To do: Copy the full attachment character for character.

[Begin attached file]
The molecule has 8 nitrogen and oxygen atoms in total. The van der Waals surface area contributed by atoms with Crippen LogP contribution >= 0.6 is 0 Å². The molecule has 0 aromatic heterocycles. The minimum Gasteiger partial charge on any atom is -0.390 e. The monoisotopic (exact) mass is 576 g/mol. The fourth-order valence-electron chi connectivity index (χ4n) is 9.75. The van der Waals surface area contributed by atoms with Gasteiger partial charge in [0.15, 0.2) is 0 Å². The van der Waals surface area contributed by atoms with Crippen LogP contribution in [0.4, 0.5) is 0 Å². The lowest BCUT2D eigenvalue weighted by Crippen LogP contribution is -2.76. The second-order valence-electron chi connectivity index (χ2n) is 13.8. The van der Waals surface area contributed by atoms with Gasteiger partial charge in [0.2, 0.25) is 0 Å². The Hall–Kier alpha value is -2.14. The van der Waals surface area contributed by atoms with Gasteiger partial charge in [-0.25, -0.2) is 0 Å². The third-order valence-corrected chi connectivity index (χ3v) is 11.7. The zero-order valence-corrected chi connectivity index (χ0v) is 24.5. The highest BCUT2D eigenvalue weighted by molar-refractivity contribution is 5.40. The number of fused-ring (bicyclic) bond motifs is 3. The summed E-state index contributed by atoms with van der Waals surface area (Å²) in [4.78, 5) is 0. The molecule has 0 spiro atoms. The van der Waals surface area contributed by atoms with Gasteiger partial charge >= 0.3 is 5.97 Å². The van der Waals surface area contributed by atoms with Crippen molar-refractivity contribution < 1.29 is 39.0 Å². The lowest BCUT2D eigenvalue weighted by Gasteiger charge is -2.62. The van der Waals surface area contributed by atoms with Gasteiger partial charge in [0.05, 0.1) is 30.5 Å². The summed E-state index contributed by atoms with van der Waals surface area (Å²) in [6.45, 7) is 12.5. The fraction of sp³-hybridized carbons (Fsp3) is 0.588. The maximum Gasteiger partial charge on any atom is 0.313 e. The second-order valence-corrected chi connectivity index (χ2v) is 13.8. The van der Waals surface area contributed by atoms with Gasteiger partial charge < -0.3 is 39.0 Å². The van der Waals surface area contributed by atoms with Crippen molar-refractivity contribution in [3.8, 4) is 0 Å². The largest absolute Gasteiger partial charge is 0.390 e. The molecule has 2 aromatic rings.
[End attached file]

The molecule has 8 nitrogen and oxygen atoms in total. The van der Waals surface area contributed by atoms with Crippen LogP contribution >= 0.6 is 0 Å². The molecule has 0 aromatic heterocycles. The minimum Gasteiger partial charge on any atom is -0.390 e. The monoisotopic (exact) mass is 576 g/mol. The fourth-order valence-electron chi connectivity index (χ4n) is 9.75. The van der Waals surface area contributed by atoms with Gasteiger partial charge in [0.15, 0.2) is 0 Å². The van der Waals surface area contributed by atoms with Crippen LogP contribution in [0.4, 0.5) is 0 Å². The lowest BCUT2D eigenvalue weighted by Crippen LogP contribution is -2.76. The second-order valence-electron chi connectivity index (χ2n) is 13.8. The van der Waals surface area contributed by atoms with Gasteiger partial charge in [0.2, 0.25) is 0 Å². The Hall–Kier alpha value is -2.14. The van der Waals surface area contributed by atoms with Gasteiger partial charge in [-0.25, -0.2) is 0 Å². The third-order valence-corrected chi connectivity index (χ3v) is 11.7. The zero-order valence-corrected chi connectivity index (χ0v) is 24.5. The highest BCUT2D eigenvalue weighted by molar-refractivity contribution is 5.40. The number of fused-ring (bicyclic) bond motifs is 3. The summed E-state index contributed by atoms with van der Waals surface area (Å²) in [4.78, 5) is 0. The molecule has 0 spiro atoms. The van der Waals surface area contributed by atoms with Gasteiger partial charge >= 0.3 is 5.97 Å². The van der Waals surface area contributed by atoms with Crippen molar-refractivity contribution < 1.29 is 39.0 Å². The lowest BCUT2D eigenvalue weighted by Gasteiger charge is -2.62. The van der Waals surface area contributed by atoms with Gasteiger partial charge in [0.05, 0.1) is 30.5 Å². The summed E-state index contributed by atoms with van der Waals surface area (Å²) in [6.45, 7) is 12.5. The fraction of sp³-hybridized carbons (Fsp3) is 0.588. The maximum Gasteiger partial charge on any atom is 0.313 e. The second-order valence-corrected chi connectivity index (χ2v) is 13.8. The van der Waals surface area contributed by atoms with Gasteiger partial charge < -0.3 is 39.0 Å². The van der Waals surface area contributed by atoms with Crippen molar-refractivity contribution in [3.8, 4) is 0 Å². The largest absolute Gasteiger partial charge is 0.390 e. The molecule has 2 aromatic rings.